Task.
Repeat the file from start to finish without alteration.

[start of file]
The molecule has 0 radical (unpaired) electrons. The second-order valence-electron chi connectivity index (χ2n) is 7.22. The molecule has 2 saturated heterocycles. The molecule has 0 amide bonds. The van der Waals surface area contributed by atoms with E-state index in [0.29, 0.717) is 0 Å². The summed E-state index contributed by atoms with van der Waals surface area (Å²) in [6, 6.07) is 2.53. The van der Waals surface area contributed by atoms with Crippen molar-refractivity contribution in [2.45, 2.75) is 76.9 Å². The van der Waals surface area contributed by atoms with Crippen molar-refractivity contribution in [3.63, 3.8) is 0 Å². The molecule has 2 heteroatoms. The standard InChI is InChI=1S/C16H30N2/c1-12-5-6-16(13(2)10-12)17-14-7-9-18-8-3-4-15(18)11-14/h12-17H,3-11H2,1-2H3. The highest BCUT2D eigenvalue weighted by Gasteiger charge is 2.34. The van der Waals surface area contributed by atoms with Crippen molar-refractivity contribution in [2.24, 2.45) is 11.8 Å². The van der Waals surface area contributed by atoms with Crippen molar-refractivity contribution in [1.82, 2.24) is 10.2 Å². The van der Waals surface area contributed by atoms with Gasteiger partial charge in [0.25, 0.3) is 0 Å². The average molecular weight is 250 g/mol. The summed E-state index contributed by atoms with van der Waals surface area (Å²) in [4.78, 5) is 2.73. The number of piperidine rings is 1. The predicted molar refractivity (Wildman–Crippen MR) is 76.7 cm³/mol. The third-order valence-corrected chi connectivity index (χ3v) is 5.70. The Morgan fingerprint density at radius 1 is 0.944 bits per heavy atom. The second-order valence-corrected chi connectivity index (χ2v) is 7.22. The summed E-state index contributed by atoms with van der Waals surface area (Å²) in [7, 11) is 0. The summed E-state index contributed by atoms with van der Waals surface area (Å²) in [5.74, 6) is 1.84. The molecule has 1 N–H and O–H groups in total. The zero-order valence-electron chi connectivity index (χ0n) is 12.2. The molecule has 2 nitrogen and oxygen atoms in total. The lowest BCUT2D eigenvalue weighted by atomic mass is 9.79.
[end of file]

The molecule has 0 radical (unpaired) electrons. The second-order valence-electron chi connectivity index (χ2n) is 7.22. The molecule has 2 saturated heterocycles. The molecule has 0 amide bonds. The van der Waals surface area contributed by atoms with E-state index in [0.29, 0.717) is 0 Å². The summed E-state index contributed by atoms with van der Waals surface area (Å²) in [6, 6.07) is 2.53. The van der Waals surface area contributed by atoms with Crippen molar-refractivity contribution in [2.45, 2.75) is 76.9 Å². The van der Waals surface area contributed by atoms with Crippen molar-refractivity contribution in [3.63, 3.8) is 0 Å². The molecule has 2 heteroatoms. The standard InChI is InChI=1S/C16H30N2/c1-12-5-6-16(13(2)10-12)17-14-7-9-18-8-3-4-15(18)11-14/h12-17H,3-11H2,1-2H3. The highest BCUT2D eigenvalue weighted by Gasteiger charge is 2.34. The van der Waals surface area contributed by atoms with Crippen molar-refractivity contribution in [2.24, 2.45) is 11.8 Å². The van der Waals surface area contributed by atoms with Crippen molar-refractivity contribution in [1.82, 2.24) is 10.2 Å². The van der Waals surface area contributed by atoms with Gasteiger partial charge in [0.25, 0.3) is 0 Å². The average molecular weight is 250 g/mol. The summed E-state index contributed by atoms with van der Waals surface area (Å²) in [4.78, 5) is 2.73. The number of piperidine rings is 1. The predicted molar refractivity (Wildman–Crippen MR) is 76.7 cm³/mol. The third-order valence-corrected chi connectivity index (χ3v) is 5.70. The Morgan fingerprint density at radius 1 is 0.944 bits per heavy atom. The second-order valence-corrected chi connectivity index (χ2v) is 7.22. The summed E-state index contributed by atoms with van der Waals surface area (Å²) in [7, 11) is 0. The summed E-state index contributed by atoms with van der Waals surface area (Å²) in [5.74, 6) is 1.84. The molecule has 1 N–H and O–H groups in total. The zero-order valence-electron chi connectivity index (χ0n) is 12.2. The molecule has 2 nitrogen and oxygen atoms in total. The lowest BCUT2D eigenvalue weighted by atomic mass is 9.79.